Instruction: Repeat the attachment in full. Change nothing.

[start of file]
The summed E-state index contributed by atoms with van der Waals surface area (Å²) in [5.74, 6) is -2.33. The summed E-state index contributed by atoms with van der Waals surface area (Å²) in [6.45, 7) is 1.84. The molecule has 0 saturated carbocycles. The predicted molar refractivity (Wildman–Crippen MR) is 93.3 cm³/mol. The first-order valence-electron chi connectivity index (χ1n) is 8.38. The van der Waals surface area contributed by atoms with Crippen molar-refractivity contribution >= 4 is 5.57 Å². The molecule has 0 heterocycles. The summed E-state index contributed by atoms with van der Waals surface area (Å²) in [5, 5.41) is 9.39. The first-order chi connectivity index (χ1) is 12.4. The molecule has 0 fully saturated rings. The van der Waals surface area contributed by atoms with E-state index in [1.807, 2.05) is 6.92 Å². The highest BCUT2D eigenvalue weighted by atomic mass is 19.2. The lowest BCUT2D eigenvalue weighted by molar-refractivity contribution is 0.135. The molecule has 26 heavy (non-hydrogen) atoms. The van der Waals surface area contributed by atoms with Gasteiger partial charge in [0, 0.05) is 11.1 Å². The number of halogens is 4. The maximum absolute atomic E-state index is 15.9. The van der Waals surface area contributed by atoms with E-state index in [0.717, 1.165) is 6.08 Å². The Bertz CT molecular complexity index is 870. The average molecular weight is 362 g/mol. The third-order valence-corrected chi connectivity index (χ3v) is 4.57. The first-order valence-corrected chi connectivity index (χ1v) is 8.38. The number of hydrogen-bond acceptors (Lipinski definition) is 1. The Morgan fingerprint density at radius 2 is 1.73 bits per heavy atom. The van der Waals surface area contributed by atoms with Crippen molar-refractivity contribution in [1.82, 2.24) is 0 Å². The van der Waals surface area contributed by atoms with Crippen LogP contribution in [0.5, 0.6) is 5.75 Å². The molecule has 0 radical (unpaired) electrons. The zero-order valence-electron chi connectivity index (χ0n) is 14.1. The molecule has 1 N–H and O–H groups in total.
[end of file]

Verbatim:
The summed E-state index contributed by atoms with van der Waals surface area (Å²) in [5.74, 6) is -2.33. The summed E-state index contributed by atoms with van der Waals surface area (Å²) in [6.45, 7) is 1.84. The molecule has 0 saturated carbocycles. The predicted molar refractivity (Wildman–Crippen MR) is 93.3 cm³/mol. The first-order valence-electron chi connectivity index (χ1n) is 8.38. The van der Waals surface area contributed by atoms with Crippen molar-refractivity contribution >= 4 is 5.57 Å². The molecule has 0 heterocycles. The summed E-state index contributed by atoms with van der Waals surface area (Å²) in [5, 5.41) is 9.39. The first-order chi connectivity index (χ1) is 12.4. The molecule has 0 fully saturated rings. The van der Waals surface area contributed by atoms with E-state index in [1.807, 2.05) is 6.92 Å². The highest BCUT2D eigenvalue weighted by atomic mass is 19.2. The lowest BCUT2D eigenvalue weighted by molar-refractivity contribution is 0.135. The molecule has 26 heavy (non-hydrogen) atoms. The van der Waals surface area contributed by atoms with Gasteiger partial charge in [0, 0.05) is 11.1 Å². The number of halogens is 4. The maximum absolute atomic E-state index is 15.9. The van der Waals surface area contributed by atoms with E-state index in [0.717, 1.165) is 6.08 Å². The Bertz CT molecular complexity index is 870. The average molecular weight is 362 g/mol. The third-order valence-corrected chi connectivity index (χ3v) is 4.57. The first-order valence-corrected chi connectivity index (χ1v) is 8.38. The number of hydrogen-bond acceptors (Lipinski definition) is 1. The Morgan fingerprint density at radius 2 is 1.73 bits per heavy atom. The van der Waals surface area contributed by atoms with Crippen molar-refractivity contribution in [1.82, 2.24) is 0 Å². The van der Waals surface area contributed by atoms with Crippen LogP contribution in [0.5, 0.6) is 5.75 Å². The molecule has 0 radical (unpaired) electrons. The zero-order valence-electron chi connectivity index (χ0n) is 14.1. The molecule has 1 N–H and O–H groups in total.